We’ve been thinking about multiple reports (both from analysts and consultancies) and considering actual case studies of social and collaboration tools in the enterprise, including this report:
Gartner estimates that 80% of social business projects between now and 2015 will yield disappointing results because of a lack of leadership support and a narrow view of social as a technology rather than a business driver.
There’s some interesting findings in another report published by Deloitte and the MIT Sloan Management Review.
1. Establish clear business value
2. Identify some small problem areas that social can help with
3. Experiment with small scale solutions before scaling up
The last point is especially important. There is nothing better than deploying a simple tool that facilitates a range of simple use-cases amongst an identified group of people. Both financial and political risk is minimised, and the business gets enough information to devise metrics that achieve real, bottom-line results.
The report goes on to highlight stages of maturing in social business deployments, as well as strategies to get things right, including the absence of an overall strategy or motivation at all levels of the business.
The corresponding infographic is also illustrative, in particular – pointing to the use of best-of-breed tools (or a variety of tools) which serve specific, defined use cases and problems:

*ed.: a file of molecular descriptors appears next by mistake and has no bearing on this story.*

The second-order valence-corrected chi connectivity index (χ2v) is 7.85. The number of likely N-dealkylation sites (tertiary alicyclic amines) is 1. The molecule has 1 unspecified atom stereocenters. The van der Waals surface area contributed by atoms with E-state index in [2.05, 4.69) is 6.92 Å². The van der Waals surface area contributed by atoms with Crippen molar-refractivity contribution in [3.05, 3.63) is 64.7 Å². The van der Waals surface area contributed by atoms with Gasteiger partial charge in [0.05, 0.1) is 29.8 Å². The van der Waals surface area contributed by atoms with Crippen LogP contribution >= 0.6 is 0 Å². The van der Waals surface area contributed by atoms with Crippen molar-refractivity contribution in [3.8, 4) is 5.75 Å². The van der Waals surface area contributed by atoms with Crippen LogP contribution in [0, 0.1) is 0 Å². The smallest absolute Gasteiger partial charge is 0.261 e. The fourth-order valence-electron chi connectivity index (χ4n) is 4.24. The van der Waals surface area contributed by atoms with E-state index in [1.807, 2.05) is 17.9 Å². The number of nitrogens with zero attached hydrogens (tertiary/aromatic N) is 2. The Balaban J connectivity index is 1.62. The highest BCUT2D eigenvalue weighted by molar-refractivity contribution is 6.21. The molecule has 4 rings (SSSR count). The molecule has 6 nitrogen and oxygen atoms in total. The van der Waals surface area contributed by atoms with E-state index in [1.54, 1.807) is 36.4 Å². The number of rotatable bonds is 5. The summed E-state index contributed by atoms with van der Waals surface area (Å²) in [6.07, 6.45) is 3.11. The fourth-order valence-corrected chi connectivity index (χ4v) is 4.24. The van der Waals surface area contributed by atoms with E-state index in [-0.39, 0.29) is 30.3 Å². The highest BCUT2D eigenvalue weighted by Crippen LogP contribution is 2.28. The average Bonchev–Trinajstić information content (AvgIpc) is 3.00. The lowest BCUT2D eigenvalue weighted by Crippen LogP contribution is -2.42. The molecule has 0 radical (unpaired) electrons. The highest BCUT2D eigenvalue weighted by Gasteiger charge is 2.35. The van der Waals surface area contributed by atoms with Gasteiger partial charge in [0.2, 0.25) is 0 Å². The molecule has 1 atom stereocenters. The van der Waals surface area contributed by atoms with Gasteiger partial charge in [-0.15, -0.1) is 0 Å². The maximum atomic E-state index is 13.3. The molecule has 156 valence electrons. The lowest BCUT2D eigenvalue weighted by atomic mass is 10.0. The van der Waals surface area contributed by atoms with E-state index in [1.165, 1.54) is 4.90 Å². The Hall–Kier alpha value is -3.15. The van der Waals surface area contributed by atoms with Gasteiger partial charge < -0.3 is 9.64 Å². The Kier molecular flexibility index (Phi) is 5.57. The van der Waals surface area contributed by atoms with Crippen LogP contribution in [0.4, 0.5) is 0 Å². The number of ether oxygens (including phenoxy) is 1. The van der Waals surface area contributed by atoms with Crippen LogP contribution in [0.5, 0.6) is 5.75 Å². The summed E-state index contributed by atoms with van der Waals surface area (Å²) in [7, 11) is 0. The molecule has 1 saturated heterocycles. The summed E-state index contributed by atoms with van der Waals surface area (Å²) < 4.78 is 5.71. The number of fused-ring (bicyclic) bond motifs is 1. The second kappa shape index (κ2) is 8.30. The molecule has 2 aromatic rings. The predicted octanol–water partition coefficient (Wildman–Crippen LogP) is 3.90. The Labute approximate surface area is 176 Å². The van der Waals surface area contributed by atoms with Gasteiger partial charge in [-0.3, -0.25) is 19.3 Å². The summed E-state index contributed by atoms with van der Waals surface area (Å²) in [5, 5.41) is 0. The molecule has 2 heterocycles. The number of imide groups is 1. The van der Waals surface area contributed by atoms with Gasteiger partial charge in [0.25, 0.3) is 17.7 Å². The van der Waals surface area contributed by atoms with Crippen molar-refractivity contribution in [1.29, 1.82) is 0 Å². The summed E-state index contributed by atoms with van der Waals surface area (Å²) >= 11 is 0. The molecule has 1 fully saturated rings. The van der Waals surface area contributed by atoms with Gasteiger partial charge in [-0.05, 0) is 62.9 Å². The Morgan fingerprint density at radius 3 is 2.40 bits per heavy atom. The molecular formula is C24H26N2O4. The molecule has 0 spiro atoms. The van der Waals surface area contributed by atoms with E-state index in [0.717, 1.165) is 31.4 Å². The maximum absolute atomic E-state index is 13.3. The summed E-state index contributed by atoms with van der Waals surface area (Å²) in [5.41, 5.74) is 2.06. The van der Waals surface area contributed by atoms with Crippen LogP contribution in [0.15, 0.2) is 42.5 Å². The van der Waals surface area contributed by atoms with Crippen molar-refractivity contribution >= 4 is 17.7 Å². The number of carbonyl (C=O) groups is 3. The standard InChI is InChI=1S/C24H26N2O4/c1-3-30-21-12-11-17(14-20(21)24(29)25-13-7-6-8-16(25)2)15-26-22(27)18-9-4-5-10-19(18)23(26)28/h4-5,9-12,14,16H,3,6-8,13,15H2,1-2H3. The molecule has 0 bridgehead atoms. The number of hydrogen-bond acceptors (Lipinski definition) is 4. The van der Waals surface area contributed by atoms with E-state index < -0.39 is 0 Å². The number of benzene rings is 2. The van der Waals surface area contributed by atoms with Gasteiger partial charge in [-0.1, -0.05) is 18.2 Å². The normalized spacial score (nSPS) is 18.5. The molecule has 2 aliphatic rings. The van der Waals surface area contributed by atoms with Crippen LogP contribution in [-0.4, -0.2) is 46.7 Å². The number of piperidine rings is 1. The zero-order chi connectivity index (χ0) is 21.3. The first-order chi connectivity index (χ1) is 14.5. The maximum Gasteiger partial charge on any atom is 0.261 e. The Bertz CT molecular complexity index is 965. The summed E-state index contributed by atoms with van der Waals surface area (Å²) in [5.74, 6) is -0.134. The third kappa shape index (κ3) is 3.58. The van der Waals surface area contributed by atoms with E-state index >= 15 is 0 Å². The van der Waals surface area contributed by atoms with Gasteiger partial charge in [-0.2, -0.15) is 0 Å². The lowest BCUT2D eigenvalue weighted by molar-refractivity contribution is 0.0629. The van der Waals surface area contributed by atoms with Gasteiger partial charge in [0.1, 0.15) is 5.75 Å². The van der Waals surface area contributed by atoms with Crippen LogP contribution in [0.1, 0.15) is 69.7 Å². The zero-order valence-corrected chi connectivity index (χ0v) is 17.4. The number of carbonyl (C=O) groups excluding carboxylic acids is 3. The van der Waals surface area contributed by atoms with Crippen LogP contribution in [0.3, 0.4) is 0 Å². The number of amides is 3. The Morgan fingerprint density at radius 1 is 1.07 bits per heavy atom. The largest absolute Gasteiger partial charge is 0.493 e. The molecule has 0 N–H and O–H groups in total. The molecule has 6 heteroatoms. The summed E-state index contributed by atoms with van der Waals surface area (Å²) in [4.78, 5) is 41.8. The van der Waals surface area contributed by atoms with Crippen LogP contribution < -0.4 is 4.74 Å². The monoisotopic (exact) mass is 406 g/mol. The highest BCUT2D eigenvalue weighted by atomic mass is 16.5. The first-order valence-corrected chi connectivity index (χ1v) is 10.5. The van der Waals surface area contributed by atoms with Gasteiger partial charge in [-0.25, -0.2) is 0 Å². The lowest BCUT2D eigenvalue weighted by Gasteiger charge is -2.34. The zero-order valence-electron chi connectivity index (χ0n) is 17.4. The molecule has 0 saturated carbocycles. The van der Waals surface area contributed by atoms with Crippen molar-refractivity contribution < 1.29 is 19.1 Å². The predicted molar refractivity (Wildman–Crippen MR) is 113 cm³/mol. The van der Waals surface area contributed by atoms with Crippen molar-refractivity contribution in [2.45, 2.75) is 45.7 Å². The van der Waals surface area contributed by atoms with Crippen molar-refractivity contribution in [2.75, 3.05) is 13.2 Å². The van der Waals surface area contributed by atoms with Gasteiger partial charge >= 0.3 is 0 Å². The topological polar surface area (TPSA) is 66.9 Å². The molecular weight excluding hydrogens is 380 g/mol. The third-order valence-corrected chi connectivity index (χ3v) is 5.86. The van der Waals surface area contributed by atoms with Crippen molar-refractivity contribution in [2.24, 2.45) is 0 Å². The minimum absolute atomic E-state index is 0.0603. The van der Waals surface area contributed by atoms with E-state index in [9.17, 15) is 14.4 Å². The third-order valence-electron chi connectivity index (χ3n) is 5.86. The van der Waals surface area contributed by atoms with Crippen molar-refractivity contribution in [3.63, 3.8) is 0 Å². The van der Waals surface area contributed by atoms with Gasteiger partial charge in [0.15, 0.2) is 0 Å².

This is precisely why we think that highly usable, fit-for-purpose tools will succeed in the long run. There’s simply too many business risks and too many platform-specific issues with technology-driven enterprise investments around collaboration. Starting small, proving that a tool works for a simple job has always been the way to lay the groundwork for any successful system that delivers all the intended business benefits.
The key understanding here is that collaboration requires pull/involvement from everyone. This involvement cannot be forced or needy. The only way to solve this problem is to provide simple, highly usable and engaging tools, which do a defined job. That is – to serve selfish use cases.
The collaborative element within tools is a network effect that arises from wider usage and adoption. This seems common-sense, but it’s surprising that the current environment has caused a shift to feature-rich/technology-focused thinking, rather than attention to the problems we actually need to solve.
Whilst we aim to integrate with common platforms at Amiweb (we are part Microsoft’s BizSpark for example) – we believe that careful use of simple, easy tools – which target wide and well-defined problems are the future of collaboration.